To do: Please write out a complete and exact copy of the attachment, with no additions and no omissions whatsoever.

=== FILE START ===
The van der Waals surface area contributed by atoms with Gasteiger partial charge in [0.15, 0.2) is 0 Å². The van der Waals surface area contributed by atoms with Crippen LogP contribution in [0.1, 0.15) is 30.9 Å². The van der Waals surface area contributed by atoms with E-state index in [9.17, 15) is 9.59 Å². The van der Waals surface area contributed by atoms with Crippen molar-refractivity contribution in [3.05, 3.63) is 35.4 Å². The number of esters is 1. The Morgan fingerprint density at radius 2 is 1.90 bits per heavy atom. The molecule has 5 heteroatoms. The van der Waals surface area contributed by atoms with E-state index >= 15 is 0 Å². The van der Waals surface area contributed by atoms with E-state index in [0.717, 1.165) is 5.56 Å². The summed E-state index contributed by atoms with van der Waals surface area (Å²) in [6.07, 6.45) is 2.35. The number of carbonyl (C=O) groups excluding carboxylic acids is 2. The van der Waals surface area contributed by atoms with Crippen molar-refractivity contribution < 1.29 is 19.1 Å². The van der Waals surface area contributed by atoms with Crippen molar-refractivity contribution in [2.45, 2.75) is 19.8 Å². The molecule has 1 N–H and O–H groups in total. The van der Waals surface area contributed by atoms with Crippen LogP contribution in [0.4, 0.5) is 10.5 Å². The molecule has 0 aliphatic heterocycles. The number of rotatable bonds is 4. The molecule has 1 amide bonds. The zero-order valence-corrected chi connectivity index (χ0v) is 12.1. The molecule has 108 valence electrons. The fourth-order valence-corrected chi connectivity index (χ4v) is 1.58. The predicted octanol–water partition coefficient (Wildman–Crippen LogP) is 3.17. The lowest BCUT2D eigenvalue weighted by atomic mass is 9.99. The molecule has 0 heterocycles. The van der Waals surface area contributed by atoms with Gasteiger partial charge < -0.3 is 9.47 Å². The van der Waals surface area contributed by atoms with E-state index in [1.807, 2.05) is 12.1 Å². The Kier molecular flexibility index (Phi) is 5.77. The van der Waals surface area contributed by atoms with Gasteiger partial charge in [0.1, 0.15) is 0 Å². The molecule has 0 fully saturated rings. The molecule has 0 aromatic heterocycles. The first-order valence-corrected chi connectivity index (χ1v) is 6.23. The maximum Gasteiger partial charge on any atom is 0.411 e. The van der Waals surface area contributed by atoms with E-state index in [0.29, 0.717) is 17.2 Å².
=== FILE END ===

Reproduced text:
The van der Waals surface area contributed by atoms with Gasteiger partial charge in [0.15, 0.2) is 0 Å². The van der Waals surface area contributed by atoms with Crippen LogP contribution in [0.1, 0.15) is 30.9 Å². The van der Waals surface area contributed by atoms with E-state index in [9.17, 15) is 9.59 Å². The van der Waals surface area contributed by atoms with Crippen molar-refractivity contribution in [3.05, 3.63) is 35.4 Å². The number of esters is 1. The Morgan fingerprint density at radius 2 is 1.90 bits per heavy atom. The molecule has 5 heteroatoms. The van der Waals surface area contributed by atoms with E-state index >= 15 is 0 Å². The van der Waals surface area contributed by atoms with E-state index in [0.717, 1.165) is 5.56 Å². The summed E-state index contributed by atoms with van der Waals surface area (Å²) in [6.07, 6.45) is 2.35. The number of carbonyl (C=O) groups excluding carboxylic acids is 2. The van der Waals surface area contributed by atoms with Crippen molar-refractivity contribution < 1.29 is 19.1 Å². The van der Waals surface area contributed by atoms with Crippen molar-refractivity contribution in [2.45, 2.75) is 19.8 Å². The molecule has 1 N–H and O–H groups in total. The van der Waals surface area contributed by atoms with Crippen LogP contribution in [0.4, 0.5) is 10.5 Å². The molecule has 0 aliphatic heterocycles. The number of rotatable bonds is 4. The molecule has 1 amide bonds. The zero-order valence-corrected chi connectivity index (χ0v) is 12.1. The molecule has 108 valence electrons. The fourth-order valence-corrected chi connectivity index (χ4v) is 1.58. The predicted octanol–water partition coefficient (Wildman–Crippen LogP) is 3.17. The lowest BCUT2D eigenvalue weighted by atomic mass is 9.99. The molecule has 0 heterocycles. The van der Waals surface area contributed by atoms with Gasteiger partial charge < -0.3 is 9.47 Å². The van der Waals surface area contributed by atoms with E-state index in [1.807, 2.05) is 12.1 Å². The Kier molecular flexibility index (Phi) is 5.77. The van der Waals surface area contributed by atoms with Gasteiger partial charge in [0.1, 0.15) is 0 Å². The molecule has 0 fully saturated rings. The molecule has 0 aromatic heterocycles. The first-order valence-corrected chi connectivity index (χ1v) is 6.23. The maximum Gasteiger partial charge on any atom is 0.411 e. The van der Waals surface area contributed by atoms with E-state index in [0.29, 0.717) is 17.2 Å².